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OPINION: The cost of Artemis I is unacceptable

While space exploration is imperative, more funding should be focused on helping the Earth rather than launching to the moon. SPECIAL TO THE ORACLE/FLICKR/NASA ORION SPACECRAFT

The widely anticipated launch of NASA’s moon-orbiting mission, Artemis I, has been rescheduled to Nov. 14 after multiple setbacks, but it is exceedingly over budget. 

The extensive cost of this program is unsustainable and concerning. Space exploration in general is a wise investment, however, in light of environmental issues, funds shouldn’t be dumped into projects such as this one.

In 2012 when the Space Launch System, which launched Artemis I, was announced, the launch was estimated to cost around $500 million. However, the current cost skyrocketed to $4.1 billion per launch, going billions of dollars over budget, according to a 2022 report done by CNBC

The price is “unsustainable,” NASA Inspector General Paul Martin said at a March 1 meeting of the House Subcommittee on Space and Aeronautics. “Unsustainable” can also be used to describe the current environmental state of the planet.

Even Lori Garver, former deputy NASA administrator, vehemently opposes the mission and agreed that taking care of the environment takes priority over space exploration.

“The impossible problem today is not the moon. And it’s not Mars. It’s our home planet,” Garver said in a July 2019 interview with The Washington Post

Garver emphasized that while the first moon landing was a major accomplishment in the space race against the Soviet Union, there is no current race or pressure for the U.S. to spend so much money to return to the moon.

While the climate worsens on Earth, billionaires like Elon Musk make ambitious goals to spread humanity to other planets. For a decade, Musk has been advertising his plan of settling a colony on Mars.

Investing billions into space exploration reaps its benefits. We should be equally passionate about investing in our home.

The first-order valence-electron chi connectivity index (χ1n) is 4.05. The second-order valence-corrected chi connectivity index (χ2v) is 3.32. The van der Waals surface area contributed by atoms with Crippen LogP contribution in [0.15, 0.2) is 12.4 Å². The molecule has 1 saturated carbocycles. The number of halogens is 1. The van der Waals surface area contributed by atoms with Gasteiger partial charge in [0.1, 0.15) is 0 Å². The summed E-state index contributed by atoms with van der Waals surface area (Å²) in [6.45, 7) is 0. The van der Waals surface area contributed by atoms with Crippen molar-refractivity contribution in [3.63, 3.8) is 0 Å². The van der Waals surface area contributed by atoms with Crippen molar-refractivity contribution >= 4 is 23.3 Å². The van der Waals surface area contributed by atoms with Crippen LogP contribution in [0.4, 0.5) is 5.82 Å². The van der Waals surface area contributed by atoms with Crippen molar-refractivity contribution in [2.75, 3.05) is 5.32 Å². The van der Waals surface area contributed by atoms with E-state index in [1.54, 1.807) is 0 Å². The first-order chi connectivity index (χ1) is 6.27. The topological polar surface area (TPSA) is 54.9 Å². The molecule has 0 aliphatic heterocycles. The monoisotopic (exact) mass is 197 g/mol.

The USF Society of Aeronautics and Rocketry (SOAR) is a place where people with a passion for aeronautics, rocketry and engineering come together and design, build and launch rockets. The club will be completing its first NASA Student Launch Rocket this year, according to President Frank Alvarez. 

All e-board members of SOAR seem to agree on one thing: space exploration and caring for our planet are not mutually exclusive.

“I don’t think Earth’s problems should be disregarded, but they shouldn’t stop humans from exploring outer space,” Juan Penaranda, SOAR chief of operations, said.

The research that was developed during the space race has contributed to scientific inventions that benefit us today, and technological advancements that space exploration would bring to society would be life changing, Penaranda said. 

There is a middle ground between space exploration and environmental protection, and Artemis I is not that.

Collecting resources from extraterrestrial bodies can help environmental strain from mining, and reveal abundant materials that are not available to us, according to Enrique Hernandez, SOAR chief of finance. 

It is a fact that Artemis I is not a cost-effective investment, but it  can serve as an eye-opener to the need to pay attention to perilous issues that affect Earth.